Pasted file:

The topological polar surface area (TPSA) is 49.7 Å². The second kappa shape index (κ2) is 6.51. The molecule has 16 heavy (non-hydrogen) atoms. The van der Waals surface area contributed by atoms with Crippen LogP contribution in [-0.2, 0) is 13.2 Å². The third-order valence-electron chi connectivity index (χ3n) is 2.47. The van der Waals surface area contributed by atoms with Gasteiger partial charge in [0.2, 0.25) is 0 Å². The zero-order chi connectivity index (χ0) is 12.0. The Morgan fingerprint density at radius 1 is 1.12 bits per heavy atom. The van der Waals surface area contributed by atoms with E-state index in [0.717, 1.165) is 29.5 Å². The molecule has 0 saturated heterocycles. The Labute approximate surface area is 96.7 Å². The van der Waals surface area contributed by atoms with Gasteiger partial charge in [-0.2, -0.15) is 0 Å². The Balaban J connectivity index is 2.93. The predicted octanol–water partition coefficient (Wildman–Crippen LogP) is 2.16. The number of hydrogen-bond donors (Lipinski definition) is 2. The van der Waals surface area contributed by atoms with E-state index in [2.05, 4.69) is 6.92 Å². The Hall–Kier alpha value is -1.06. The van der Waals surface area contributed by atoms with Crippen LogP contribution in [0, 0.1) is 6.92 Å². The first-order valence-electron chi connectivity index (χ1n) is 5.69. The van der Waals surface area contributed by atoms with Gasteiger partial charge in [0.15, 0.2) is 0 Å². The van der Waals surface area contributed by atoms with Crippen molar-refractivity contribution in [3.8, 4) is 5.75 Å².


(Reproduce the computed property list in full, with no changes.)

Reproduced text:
The topological polar surface area (TPSA) is 49.7 Å². The second kappa shape index (κ2) is 6.51. The molecule has 16 heavy (non-hydrogen) atoms. The van der Waals surface area contributed by atoms with Crippen LogP contribution in [-0.2, 0) is 13.2 Å². The third-order valence-electron chi connectivity index (χ3n) is 2.47. The van der Waals surface area contributed by atoms with Gasteiger partial charge in [0.2, 0.25) is 0 Å². The zero-order chi connectivity index (χ0) is 12.0. The Morgan fingerprint density at radius 1 is 1.12 bits per heavy atom. The van der Waals surface area contributed by atoms with E-state index in [0.717, 1.165) is 29.5 Å². The molecule has 0 saturated heterocycles. The Labute approximate surface area is 96.7 Å². The van der Waals surface area contributed by atoms with Gasteiger partial charge in [-0.2, -0.15) is 0 Å². The Balaban J connectivity index is 2.93. The predicted octanol–water partition coefficient (Wildman–Crippen LogP) is 2.16. The number of hydrogen-bond donors (Lipinski definition) is 2. The van der Waals surface area contributed by atoms with E-state index in [2.05, 4.69) is 6.92 Å². The Hall–Kier alpha value is -1.06. The van der Waals surface area contributed by atoms with Crippen LogP contribution in [0, 0.1) is 6.92 Å². The first-order valence-electron chi connectivity index (χ1n) is 5.69. The van der Waals surface area contributed by atoms with Gasteiger partial charge in [0.15, 0.2) is 0 Å². The van der Waals surface area contributed by atoms with Crippen molar-refractivity contribution in [3.8, 4) is 5.75 Å².